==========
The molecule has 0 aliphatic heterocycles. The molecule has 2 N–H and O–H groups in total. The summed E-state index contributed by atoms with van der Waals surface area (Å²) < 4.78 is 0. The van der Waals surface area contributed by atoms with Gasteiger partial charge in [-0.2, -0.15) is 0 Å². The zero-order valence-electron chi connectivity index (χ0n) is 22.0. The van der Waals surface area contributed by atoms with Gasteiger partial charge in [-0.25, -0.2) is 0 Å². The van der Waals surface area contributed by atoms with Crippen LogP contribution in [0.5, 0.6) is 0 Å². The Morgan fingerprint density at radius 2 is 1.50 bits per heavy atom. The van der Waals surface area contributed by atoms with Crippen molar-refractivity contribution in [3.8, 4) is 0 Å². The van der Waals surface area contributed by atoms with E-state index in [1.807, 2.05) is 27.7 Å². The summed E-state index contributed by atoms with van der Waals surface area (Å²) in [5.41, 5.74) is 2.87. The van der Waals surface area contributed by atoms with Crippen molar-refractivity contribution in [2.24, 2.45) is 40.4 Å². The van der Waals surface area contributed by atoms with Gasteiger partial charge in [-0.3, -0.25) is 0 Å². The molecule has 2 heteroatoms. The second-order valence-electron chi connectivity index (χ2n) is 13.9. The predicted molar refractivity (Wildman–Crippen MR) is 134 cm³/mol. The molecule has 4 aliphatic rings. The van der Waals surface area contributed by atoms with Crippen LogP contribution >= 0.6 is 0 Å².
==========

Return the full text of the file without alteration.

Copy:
The molecule has 0 aliphatic heterocycles. The molecule has 2 N–H and O–H groups in total. The summed E-state index contributed by atoms with van der Waals surface area (Å²) < 4.78 is 0. The van der Waals surface area contributed by atoms with Gasteiger partial charge in [-0.2, -0.15) is 0 Å². The zero-order valence-electron chi connectivity index (χ0n) is 22.0. The van der Waals surface area contributed by atoms with Gasteiger partial charge in [-0.25, -0.2) is 0 Å². The van der Waals surface area contributed by atoms with Crippen LogP contribution in [0.5, 0.6) is 0 Å². The Morgan fingerprint density at radius 2 is 1.50 bits per heavy atom. The van der Waals surface area contributed by atoms with Crippen molar-refractivity contribution in [3.8, 4) is 0 Å². The van der Waals surface area contributed by atoms with E-state index in [1.807, 2.05) is 27.7 Å². The summed E-state index contributed by atoms with van der Waals surface area (Å²) in [5.41, 5.74) is 2.87. The van der Waals surface area contributed by atoms with Crippen molar-refractivity contribution in [2.24, 2.45) is 40.4 Å². The van der Waals surface area contributed by atoms with Gasteiger partial charge in [-0.3, -0.25) is 0 Å². The molecule has 2 heteroatoms. The second-order valence-electron chi connectivity index (χ2n) is 13.9. The predicted molar refractivity (Wildman–Crippen MR) is 134 cm³/mol. The molecule has 4 aliphatic rings. The van der Waals surface area contributed by atoms with Crippen LogP contribution >= 0.6 is 0 Å².